Value is the watchword

“Watch for intensified pitches stressing the value proposition: Exclusive ‘news that you can only get here.’ Trustworthy journalists. Reporters who have deep sourcing and deep knowledge of a crucial beat.”

“Value” may be the watchword for journalism in 2018.

Readers are being overwhelmed by a blizzard of news from more outlets than ever before. At the same time, more news organizations, desperate for survival as ad revenue shrivels, are shedding their timidity and charging for content.

How do publications dare demand that readers pay up, when readers have a dizzying array of options? The answer, of course: value.

Watch for intensified pitches stressing the value proposition: Exclusive “news that you can only get here.” Trustworthy journalists. Reporters who have deep sourcing and deep knowledge of a crucial beat.

This solicitation I got this week from The Economist is typical: “What if it were possible to cut to the chase and rely on one publication for insights, analysis and an assessment of what really matters? That possibility is a reality.” Their humble suggestion: Surprise, surprise, The Economist.

At STAT, we launched a premium subscription service (STAT Plus) a year ago as a pilot project for focused coverage of the biotech and pharma industries. We’ve been pleased with the results; it’s grown rapidly and steadily, and we’re selling more group subscriptions to institutions while continuing to draw in individual subscribers from a wide array of backgrounds. With that “value” notion in mind, we supplement our print and multimedia coverage with exclusive events, webinars, and live online chats with our reporters — which have proved a popular subscriber benefit.

Our metrics show that the readers most willing to pay for our journalism are clamoring for these three types of stories:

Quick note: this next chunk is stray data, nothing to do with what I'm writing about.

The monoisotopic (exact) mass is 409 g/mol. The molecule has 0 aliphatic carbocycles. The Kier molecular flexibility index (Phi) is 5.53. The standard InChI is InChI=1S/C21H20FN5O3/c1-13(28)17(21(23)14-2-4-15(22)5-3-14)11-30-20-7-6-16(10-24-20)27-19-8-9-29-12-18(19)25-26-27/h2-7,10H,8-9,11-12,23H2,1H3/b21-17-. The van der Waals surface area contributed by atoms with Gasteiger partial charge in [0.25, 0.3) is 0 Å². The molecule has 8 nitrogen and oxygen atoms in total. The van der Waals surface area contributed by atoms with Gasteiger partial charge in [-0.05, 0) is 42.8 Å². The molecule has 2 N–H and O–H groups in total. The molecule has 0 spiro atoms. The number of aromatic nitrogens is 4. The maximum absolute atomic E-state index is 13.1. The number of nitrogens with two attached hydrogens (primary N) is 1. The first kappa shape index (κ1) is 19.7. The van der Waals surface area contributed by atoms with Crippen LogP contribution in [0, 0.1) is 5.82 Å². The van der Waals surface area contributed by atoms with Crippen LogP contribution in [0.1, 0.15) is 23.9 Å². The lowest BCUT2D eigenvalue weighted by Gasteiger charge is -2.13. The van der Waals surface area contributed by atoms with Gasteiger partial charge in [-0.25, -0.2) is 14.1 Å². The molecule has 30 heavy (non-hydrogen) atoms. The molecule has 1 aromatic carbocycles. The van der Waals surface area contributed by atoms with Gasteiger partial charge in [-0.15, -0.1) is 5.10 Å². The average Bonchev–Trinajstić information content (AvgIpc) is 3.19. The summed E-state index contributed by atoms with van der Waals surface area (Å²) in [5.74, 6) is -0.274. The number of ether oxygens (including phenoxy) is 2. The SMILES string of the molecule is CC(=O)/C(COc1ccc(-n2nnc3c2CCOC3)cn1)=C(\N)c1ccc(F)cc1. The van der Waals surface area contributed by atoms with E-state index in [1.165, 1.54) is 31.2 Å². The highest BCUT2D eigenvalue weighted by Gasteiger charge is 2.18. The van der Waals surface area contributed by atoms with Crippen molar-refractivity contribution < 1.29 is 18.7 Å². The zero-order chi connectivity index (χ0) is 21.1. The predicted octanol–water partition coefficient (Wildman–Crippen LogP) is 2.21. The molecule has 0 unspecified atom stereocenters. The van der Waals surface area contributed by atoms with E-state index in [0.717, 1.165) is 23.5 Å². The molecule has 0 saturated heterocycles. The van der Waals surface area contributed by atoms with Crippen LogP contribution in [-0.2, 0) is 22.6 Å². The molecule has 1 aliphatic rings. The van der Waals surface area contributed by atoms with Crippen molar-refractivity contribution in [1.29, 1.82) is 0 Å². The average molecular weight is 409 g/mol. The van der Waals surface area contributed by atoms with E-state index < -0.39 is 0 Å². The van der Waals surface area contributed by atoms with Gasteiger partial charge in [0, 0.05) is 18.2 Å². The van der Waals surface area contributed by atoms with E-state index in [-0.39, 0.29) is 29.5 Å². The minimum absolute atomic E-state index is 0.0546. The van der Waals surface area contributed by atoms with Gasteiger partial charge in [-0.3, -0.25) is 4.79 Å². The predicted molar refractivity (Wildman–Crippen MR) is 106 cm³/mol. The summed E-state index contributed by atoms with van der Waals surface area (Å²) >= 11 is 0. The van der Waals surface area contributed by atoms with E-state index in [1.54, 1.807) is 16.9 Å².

1. Analysis, analysis, analysis. They want reporters’ unique insights to help them prepare for upcoming events (a crucial clinical trial readout, a major medical conference) or to help them understand news that’s just happened. They’re eager, too, for analysis that helps them look forward and understand what’s next in drug development.

2. Scoops. Goes without saying that these are always popular!

3. “Hey Joe” stories. That’s what we have dubbed a category of more lighthearted — dare we say fun — pieces that present intriguing information a reader might want to mention to a colleague over lunch. These always do well with our subscribers; they’re a nice break from the endless flood of urgent news.

As much as it can be intoxicating to see a story picked up on Reddit or Drudge, those fleeting measures have been replaced by deeper questions about our readers: How long were they engaged? How many stories did they read? Did they come back to the site days, weeks, months later? Did they sign up for a free newsletter? And, most important these days, did they type in their credit card number and signal they’re willing to pay for quality journalism?